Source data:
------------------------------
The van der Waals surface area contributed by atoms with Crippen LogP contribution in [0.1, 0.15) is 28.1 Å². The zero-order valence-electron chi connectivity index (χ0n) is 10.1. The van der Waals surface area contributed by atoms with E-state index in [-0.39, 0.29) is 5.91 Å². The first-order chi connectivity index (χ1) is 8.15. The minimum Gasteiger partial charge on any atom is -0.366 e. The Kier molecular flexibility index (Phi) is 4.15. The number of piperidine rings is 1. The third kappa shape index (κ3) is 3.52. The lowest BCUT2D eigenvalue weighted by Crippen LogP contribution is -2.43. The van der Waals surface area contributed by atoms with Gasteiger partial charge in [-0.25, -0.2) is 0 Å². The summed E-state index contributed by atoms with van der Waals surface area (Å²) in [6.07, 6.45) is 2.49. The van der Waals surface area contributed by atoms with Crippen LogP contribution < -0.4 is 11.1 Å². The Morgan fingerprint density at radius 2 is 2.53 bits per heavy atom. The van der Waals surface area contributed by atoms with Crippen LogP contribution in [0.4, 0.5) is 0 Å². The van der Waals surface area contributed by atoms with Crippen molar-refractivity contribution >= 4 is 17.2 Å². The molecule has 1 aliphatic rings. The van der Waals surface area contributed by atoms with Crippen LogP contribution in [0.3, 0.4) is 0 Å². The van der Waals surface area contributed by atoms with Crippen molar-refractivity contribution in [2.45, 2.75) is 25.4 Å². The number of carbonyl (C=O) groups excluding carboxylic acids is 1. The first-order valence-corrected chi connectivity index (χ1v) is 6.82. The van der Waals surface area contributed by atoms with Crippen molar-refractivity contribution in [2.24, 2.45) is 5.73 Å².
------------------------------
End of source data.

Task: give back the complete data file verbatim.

The van der Waals surface area contributed by atoms with Crippen LogP contribution in [0.1, 0.15) is 28.1 Å². The zero-order valence-electron chi connectivity index (χ0n) is 10.1. The van der Waals surface area contributed by atoms with E-state index in [-0.39, 0.29) is 5.91 Å². The first-order chi connectivity index (χ1) is 8.15. The minimum Gasteiger partial charge on any atom is -0.366 e. The Kier molecular flexibility index (Phi) is 4.15. The number of piperidine rings is 1. The third kappa shape index (κ3) is 3.52. The lowest BCUT2D eigenvalue weighted by Crippen LogP contribution is -2.43. The van der Waals surface area contributed by atoms with Gasteiger partial charge in [-0.25, -0.2) is 0 Å². The summed E-state index contributed by atoms with van der Waals surface area (Å²) in [6.07, 6.45) is 2.49. The van der Waals surface area contributed by atoms with Crippen LogP contribution < -0.4 is 11.1 Å². The Morgan fingerprint density at radius 2 is 2.53 bits per heavy atom. The van der Waals surface area contributed by atoms with Crippen LogP contribution in [0.4, 0.5) is 0 Å². The van der Waals surface area contributed by atoms with Crippen molar-refractivity contribution >= 4 is 17.2 Å². The molecule has 1 aliphatic rings. The van der Waals surface area contributed by atoms with Crippen LogP contribution in [0.3, 0.4) is 0 Å². The van der Waals surface area contributed by atoms with Crippen molar-refractivity contribution in [2.45, 2.75) is 25.4 Å². The number of carbonyl (C=O) groups excluding carboxylic acids is 1. The first-order valence-corrected chi connectivity index (χ1v) is 6.82. The van der Waals surface area contributed by atoms with Crippen molar-refractivity contribution in [2.24, 2.45) is 5.73 Å².